Will cable lower prices to retain customers? I doubt it. For one thing, it’s a matter of conjecture whether, say, a 10% across the board price cut would persuade anyone to stay with cable. However, such a measure would definitely mean a 10% loss of revenue—and perhaps double that percentage as a loss of profit.

Fighting the net neutrality battle is a better way to go. Ironically, it’s the cable companies’ provision of high-speed internet service that allows people to unplug from cable video offerings. If cutting prices is too risky, the logical route for the cable firms to follow to combat unplugging is to attempt to impede their streaming rivals’ access to the bandwidth they need to deliver their services, or charge them a lot for it. Streaming services, in their turn, should argue that the cable firms are quasi-monopolies who have social obligation to allow equally high-speed access to all for a nominal fee. This battle will ultimately be decided in Washington.

My thoughts

I believe we’re only in the early adopter phase of a switch from traditional cable to streaming services. I understand that special factors may have led to large net losses of video service subscribers in the middle of last year. But I don’t take any particular encouragement from the “rebound” of the December quarter.

On the other hand, I remember thinking during the ATT breakup of the early 1980s that the regional Bells would not be able to survive for long. If someone had told me then that they would only be reaching the end of the profit road for their basic fixed-line business thirty years later, I would have thought they very crazy. Yet, the fixed-line business has fought a successful war of attrition for that long. And the Baby Bells have been done in, not by lower-cost fixed-line rivals, but by wireless, a new technological development. Although I’m inclined to look longer and harder at the streaming services providers, my guess is that value investors will find the cable firms to be fertile fields for investing for decades to come.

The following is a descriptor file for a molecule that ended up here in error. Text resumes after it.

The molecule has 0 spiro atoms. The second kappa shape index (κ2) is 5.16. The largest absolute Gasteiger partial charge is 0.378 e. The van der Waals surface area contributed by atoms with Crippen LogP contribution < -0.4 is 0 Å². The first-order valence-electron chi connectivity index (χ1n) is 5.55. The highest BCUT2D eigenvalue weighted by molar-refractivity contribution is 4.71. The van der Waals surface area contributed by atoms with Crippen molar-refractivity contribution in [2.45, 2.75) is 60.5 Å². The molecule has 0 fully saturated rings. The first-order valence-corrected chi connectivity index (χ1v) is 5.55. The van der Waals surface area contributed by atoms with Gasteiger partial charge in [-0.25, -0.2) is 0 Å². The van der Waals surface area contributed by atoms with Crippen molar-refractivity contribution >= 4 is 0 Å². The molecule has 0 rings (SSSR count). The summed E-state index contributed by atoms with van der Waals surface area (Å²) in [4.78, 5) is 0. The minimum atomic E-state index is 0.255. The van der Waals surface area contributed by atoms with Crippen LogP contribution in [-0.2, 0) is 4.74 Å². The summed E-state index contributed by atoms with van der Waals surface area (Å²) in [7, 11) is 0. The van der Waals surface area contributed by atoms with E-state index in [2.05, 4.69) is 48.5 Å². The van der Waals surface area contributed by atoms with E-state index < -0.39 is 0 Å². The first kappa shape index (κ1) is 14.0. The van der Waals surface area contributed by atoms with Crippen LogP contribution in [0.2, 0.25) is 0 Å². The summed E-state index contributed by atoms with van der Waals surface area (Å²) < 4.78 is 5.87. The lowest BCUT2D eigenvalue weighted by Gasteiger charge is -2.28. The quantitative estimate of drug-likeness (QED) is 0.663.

3Q10 SNL Kagan numbers: pay TV declines again in the US

the pay TV industry

The pay TV business in the US has three parts:  cable TV, satellite TV and telecom TV.

cable maturing

Traditional cable TV subscriber numbers peaked in 2001, when the country had 52.4 million basic cable only households and 14.5 million with digital, for a total of 66.9 million.

The overall figure dropped by 800,000 in the recession year of 2002, although the decline was masked in industry revenues by 4.8 million households upgrading to higher-cost digital.  Aggregate subscriber numbers declined from that point, but only by a total of about 1% through 2006 (700,000 households lost over four years).  But any revenue decline from this source was trivial compared with the gains from rapid adoption of digital.  In 2007, however, the combination of aggressive marketing of telecom offerings and economic weakness sparked a sharper rate of subscriber loss.

Overall cable figures, from industry expert SNL Kagan, break out as follows:

2001     66.9 million total subscribers     14.5 million digital, 52.4 million basic only

2006     65.4 million total subscribers     32.6 million digital, 32.8 million basic only

2009     62.1 million total subscribers     42.6 million digital, 19.9 million basic only.

satellite and telecom providers gaining subscribers

Even in 2009, total pay TV industry subscriber numbers rose.  Traditional cable losses of 1.6 million household were more than offset by: